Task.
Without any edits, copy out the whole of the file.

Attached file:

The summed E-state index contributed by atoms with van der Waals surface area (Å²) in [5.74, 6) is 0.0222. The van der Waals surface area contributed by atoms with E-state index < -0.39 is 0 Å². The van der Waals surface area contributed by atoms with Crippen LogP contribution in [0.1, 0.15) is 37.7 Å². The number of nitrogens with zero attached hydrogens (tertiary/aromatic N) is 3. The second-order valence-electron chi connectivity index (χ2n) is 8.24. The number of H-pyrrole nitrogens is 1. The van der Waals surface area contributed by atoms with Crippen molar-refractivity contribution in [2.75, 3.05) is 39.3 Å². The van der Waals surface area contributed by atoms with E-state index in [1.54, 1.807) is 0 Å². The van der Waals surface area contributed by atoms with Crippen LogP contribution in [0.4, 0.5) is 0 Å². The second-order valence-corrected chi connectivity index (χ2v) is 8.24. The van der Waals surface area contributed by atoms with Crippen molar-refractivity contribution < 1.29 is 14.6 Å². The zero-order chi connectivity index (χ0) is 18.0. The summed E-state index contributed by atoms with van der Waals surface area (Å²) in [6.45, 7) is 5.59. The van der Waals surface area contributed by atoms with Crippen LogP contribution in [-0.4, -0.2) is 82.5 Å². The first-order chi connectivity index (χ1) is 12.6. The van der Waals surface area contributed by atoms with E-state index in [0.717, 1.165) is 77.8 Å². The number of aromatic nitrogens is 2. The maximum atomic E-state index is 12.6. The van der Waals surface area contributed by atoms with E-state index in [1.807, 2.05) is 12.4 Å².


The summed E-state index contributed by atoms with van der Waals surface area (Å²) in [5.74, 6) is 0.0222. The van der Waals surface area contributed by atoms with E-state index < -0.39 is 0 Å². The van der Waals surface area contributed by atoms with Crippen LogP contribution in [0.1, 0.15) is 37.7 Å². The number of nitrogens with zero attached hydrogens (tertiary/aromatic N) is 3. The second-order valence-electron chi connectivity index (χ2n) is 8.24. The number of H-pyrrole nitrogens is 1. The van der Waals surface area contributed by atoms with Crippen molar-refractivity contribution in [2.75, 3.05) is 39.3 Å². The van der Waals surface area contributed by atoms with E-state index in [1.54, 1.807) is 0 Å². The van der Waals surface area contributed by atoms with Crippen LogP contribution in [0.4, 0.5) is 0 Å². The second-order valence-corrected chi connectivity index (χ2v) is 8.24. The van der Waals surface area contributed by atoms with Crippen molar-refractivity contribution < 1.29 is 14.6 Å². The zero-order chi connectivity index (χ0) is 18.0. The summed E-state index contributed by atoms with van der Waals surface area (Å²) in [6.45, 7) is 5.59. The van der Waals surface area contributed by atoms with Crippen LogP contribution in [-0.4, -0.2) is 82.5 Å². The first-order chi connectivity index (χ1) is 12.6. The van der Waals surface area contributed by atoms with E-state index in [0.717, 1.165) is 77.8 Å². The number of aromatic nitrogens is 2. The maximum atomic E-state index is 12.6. The van der Waals surface area contributed by atoms with E-state index in [1.807, 2.05) is 12.4 Å².